An hour’s digging of the mound did not reveal a body, such as the thoughts running the gauntlet of his mind had predetermined. The man whose massive frame made his shovel appear like a teaspoon, persisted, inspired by the panache of his yelping four-legged teacher. Carefully he tilled through the compacted soil. Watching. Waiting. Hoping. At last, an object appeared in the sun. But it was not what he had expected…

A little bit of finesse soon exposed a length of chain. At one end was a loop of links, at the other a tatty collar. Axeman pounced into life, seizing the collar between his teeth. “Poor old bastard,” he said to the dog ─ mind an avalanche with negative thoughts about how Katie must have dumped it and her dog, to escape her ill-fated love life. “Is this yours? S’pose you want me to take you for a walk now, hey fella?” Axeman did not yield his old chain. Instead, he leapt back into the FWD’s cab and nose-pointed through the windscreen. “I’m Jake, in case you didn’t know,” he mentioned, almost believing the dog could understand. “What the hell is it this time? Where to? What is it that you know?” Jake grew suspicious but believed the town’s lawman to be disinterested.

He followed the dog’s crude yapping instructions. In an area which comprises of about as many roads, as occasions when a lawyer undercharges you, a simple nose-pointing woof here and there easily guided them to a quiet destination. He shut off the motor. Jake accidentally bumped his truck’s horn. Axeman dropped the dirt-clogged leash onto Jake’s lap, who now sat fondling the chain while looking sideways out the window at a tired wooden house. It had a feverishly-rusting corrugated-iron roof. The house sat about eighty metres down a gravel driveway, beyond a locked three-barred timber gate. Man-mountain Jake felt fairly secure beside his new four-legged pal. However, it did not stop him from wondering why he had allowed himself to become involved. He took a heavy breath and stared. The canine whined with importance in his doggy voice as Jake looked down at him.

Within seconds the front door opened, revealing an unshaven man in his sixties, of average height and stature. “What do you want?” he shouted, without leaving the shallow front porch.

“I’m just taking a look around, friend!” Jake hollered back. “Looking for work!”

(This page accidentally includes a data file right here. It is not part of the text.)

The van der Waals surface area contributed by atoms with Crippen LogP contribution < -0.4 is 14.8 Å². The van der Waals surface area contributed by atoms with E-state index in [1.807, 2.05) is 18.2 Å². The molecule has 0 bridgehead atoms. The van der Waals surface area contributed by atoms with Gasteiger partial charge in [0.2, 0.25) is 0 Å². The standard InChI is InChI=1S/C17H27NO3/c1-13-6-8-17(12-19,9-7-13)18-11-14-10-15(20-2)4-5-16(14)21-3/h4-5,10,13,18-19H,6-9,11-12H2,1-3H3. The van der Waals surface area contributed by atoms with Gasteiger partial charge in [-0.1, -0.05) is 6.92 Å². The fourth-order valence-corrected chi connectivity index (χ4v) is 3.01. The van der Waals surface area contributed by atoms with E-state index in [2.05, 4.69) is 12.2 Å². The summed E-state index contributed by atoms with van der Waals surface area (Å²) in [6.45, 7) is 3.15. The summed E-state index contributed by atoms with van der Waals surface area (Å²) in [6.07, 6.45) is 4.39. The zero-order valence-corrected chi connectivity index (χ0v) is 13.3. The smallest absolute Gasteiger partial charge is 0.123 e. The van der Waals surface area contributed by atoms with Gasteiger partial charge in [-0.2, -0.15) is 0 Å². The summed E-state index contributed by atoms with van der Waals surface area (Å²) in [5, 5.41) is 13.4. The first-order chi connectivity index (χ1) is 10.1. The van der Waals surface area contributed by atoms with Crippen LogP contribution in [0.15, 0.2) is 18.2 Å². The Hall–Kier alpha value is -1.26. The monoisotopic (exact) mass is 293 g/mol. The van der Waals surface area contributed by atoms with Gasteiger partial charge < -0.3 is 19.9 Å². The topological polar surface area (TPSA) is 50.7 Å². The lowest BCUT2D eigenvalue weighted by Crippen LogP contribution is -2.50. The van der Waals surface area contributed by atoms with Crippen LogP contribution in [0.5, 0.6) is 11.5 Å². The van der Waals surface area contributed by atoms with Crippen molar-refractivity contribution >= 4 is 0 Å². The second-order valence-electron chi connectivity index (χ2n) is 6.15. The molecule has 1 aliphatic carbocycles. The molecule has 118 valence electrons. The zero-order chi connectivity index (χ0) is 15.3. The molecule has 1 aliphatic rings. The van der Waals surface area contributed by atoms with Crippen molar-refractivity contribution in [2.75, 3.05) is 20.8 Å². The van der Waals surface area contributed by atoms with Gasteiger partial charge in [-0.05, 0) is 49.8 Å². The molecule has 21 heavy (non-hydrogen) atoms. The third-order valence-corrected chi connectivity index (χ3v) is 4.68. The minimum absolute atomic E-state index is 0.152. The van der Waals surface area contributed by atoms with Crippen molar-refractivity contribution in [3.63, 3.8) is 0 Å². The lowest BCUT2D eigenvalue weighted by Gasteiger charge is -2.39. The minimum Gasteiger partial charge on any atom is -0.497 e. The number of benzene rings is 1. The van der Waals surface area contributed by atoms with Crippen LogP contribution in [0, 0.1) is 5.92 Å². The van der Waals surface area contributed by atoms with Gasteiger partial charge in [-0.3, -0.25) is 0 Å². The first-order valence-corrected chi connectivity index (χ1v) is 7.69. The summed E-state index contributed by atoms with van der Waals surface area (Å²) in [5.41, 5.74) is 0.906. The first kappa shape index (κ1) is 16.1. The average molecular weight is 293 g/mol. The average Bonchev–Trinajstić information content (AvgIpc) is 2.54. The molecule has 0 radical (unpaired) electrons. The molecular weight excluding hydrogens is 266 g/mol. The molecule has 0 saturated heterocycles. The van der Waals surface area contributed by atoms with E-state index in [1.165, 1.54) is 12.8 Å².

“You won’t find any here mister. Now, get going!” The veteran’s voice was aggressive and had an unpleasant dismissive tone associated.

Axeman growled, just out of sight, below the dashboard. “Easy fella,” said Jake, cautioned by the dog’s response to the man’s rudeness also.

“What’s going on, Pop, is it trouble?” asked a much younger man who’d arrived alongside the older man. He was carrying a rifle. Axeman elevated his angst, staying out of sight.

“I know when I’m not welcome!” yelled Jake, starting his engine. “So long gentlemen!”

Back at his room, at The Bent Horseshoe Motel, he lay on the bed thinking – Axeman by his side. Do I go to the police and tell the only person in town who seems likely to listen? Or is this animal simply planting false ideas into my head? Stan, I believe his name was…

“We’ll go and see him tomorrow, fella. It is the best way,” he said, patting the grungy old mutt on his head. Axeman whined as if agreeing. “But for tonight, you wait here. I am going to the local. Check out if I can scrounge up some work.” Axeman shot a short sharp yap back and rested his head between his paws. Jake dozed off with the chain and collar on the bed beside him.

At 6.00 pm, after showering, Jake drove through the heart of the outback town and chose one of the pubs. A weathered sign hung on an angle from its searing roof swaying in the hot evening breeze displaying the name; The Last Watering Hole Hotel. He heard its internal rowdiness before climbing from his cab. A stale smell of spilt beer wafted from the door. It brought back memories for Jake, who’d been off the wagon for over a year, since his wife Mel had passed away. It was casual work that had brought him here to these ramshackle digs, not liquor. In his dinner-plate sized hand, the burley-shouldered stockman carried Axeman’s collar and chain. It coiled around his wrist. He’d figured it might come in handy, if any trouble started. The murmur settled slightly when his massive frame ducked through the doorway, but soon rekindled when he smiled heartily to the locals, hat in hand. Across the room, Jake noticed a policeman’s uniform. Inside it stood the cantankerous stranger who’d sent him packing hours earlier. He was joking around with a small group of dirty-looking men and two rough-edged women. Their raucous laughter rose above the rest of the bar’s occupants. The policeman did not acknowledge any recognition. Jake simply figured that he must have not seen his face earlier, and so, saw the opportunity to introduce himself more formally and on more amicable terms. Perhaps book a meeting for tomorrow to inform him of his odd findings. He approached the group. “My name’s Jake MacOrigan, sir. Don’t know if you remember, but earlier on today we met.”